Shenton Safaris

Camping in the Central Kalahari

A small obsession with bad-eared foxes saw me traveling all the way to the Central Kalahari Game Reserve in Botswana. Covering 52,800 square kilometres, the Central Kalahari Game Reserve is the second largest wildlife reserve in the world.

bat-eared-fox

A bat eared fox relaxed in our presence

It is a unique reserve as it was originally established in 1961 as a place of sanctuary for the San people where they could live a traditional hunter-gatherer existence without external pressures. It was only in the 1980s and 90s that the reserve opened it’s doors to a tightly controlled number of visitors.

slim-leopard-kalahari

Camping in the Kalahari is wild. You need to plan ahead for this adventure. There are no fences, no electricity and no water – you have to bring your own for drinking, cooking and washing, and always have some extra incase your car radiator gets thirsty. There are no shops within the reserve or at the gate so make sure you have all provisions including firewood and diesel.

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Our bush loo and bucket shower

The Matswere Gate is reached by an extremely bumpy sand ‘road’. Free roaming cattle have created what I can only describe as game path ‘trenches’ that cross the dry sandy road. Just before reaching the gate we noticed some of the biggest lion tracks I’ve ever seen heading walking straight out of the reserve.

kalahari-lion

There are a number of camp sites scattered across the reserve. Deception Pan is the most popular and as a result the busiest. We stayed at Phokoje Pan. There is only one pitch here which consists of a bucket shower (bring your own water) and a long drop toilet (bring your own paper). The closest pitch, Letiahau Valley, over 30km away was empty. Needless to say, with no other lights for miles and miles, the crystal clear night skies were an experience of a lifetime.

deception-valley-sign-kalahari

Other than wishing to see bat-eared foxes I had no big expectations of what we may encounter in the Central Kalahari. We spent five days inside the reserve and I was astounded by the variety of animals that we saw. There was often action at the watering holes and checking shady spots with a pair of binoculars was rewarding on more than one occasion.

kudus-in-the-water-kalahari

We had several lion sightings; one where a young lioness caught a honey badger. The honey badger fought back and after several bites from the honey badger, the lioness had to let go!

We were also fortunate to see cheetah, a very slim Kalahari leopard, numerous honey badgers, gemsbok, springbok, lots of ground squirrels, giraffe and the reason we had come all of this way…. lots of bat eared foxes!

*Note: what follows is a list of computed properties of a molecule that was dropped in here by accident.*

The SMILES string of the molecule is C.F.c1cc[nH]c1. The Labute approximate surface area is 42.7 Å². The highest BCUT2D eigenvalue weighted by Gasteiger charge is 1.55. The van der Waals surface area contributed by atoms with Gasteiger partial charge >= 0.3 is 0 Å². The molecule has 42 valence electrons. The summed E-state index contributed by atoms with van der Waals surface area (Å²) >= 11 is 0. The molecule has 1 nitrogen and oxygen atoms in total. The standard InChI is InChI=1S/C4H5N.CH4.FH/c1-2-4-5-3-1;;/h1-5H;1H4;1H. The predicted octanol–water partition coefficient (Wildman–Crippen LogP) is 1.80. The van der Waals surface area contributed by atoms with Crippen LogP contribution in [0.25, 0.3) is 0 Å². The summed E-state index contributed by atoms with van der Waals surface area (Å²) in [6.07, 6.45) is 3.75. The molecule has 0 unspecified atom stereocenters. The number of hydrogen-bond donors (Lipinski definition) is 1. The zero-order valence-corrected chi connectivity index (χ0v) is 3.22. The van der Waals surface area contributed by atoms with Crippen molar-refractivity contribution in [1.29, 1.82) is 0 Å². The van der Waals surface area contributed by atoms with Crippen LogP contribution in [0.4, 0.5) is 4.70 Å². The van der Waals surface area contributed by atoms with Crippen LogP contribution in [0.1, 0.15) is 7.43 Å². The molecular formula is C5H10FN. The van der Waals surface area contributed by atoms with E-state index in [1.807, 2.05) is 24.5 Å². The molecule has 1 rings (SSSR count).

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The feisty honey badger that survived the lion attack!

It is recommended to do such a trip in convoy but I must confess that we did it with one vehicle, a spare tyre, puncture repair kit, a pocket knife and very basic mechanical knowledge. We used low range 4×4 only once but I was told by the ranger at the gate that from December – February the reserve gets very ‘sticky’ and visitors often get stuck. If you get stuck out in this wilderness you can be waiting a while for help. On more than one occasion we went an entire day without seeing another soul. Visiting the Central Kalahari Game Reserve is a well worth adventure and is like stepping into your very own piece of unspoilt wild Africa.

gembok kalahari


Michelle Sole

Michelle Sole is a safari and polar guide, wildlife photographer and blogger. As a child, Michelle always had a love and respect for nature, animals and the outdoors. She competed for Great Britain as an alpine ski racer for ten years, chasing winters around the world. On a family holiday to Africa in 2008, Michelle fell in love with elephants. In 2011 she moved to South Africa where she completed her studies to become a field guide and worked for five and a half years in the Waterberg Biosphere in South Africa. In 2017 Michelle spent a year backpacking around the globe, travelling from one national park to another. At the end of the year she spent three months guiding in Antarctica. She now divides her time between the African sun and the Antarctic ice, sharing with guests her passion for whales, birds and photography. Her thrill for adventure, the outdoors and adrenaline are at the core of her photography and writing. Follow her on Facebook or Instagram.

Africa Geographic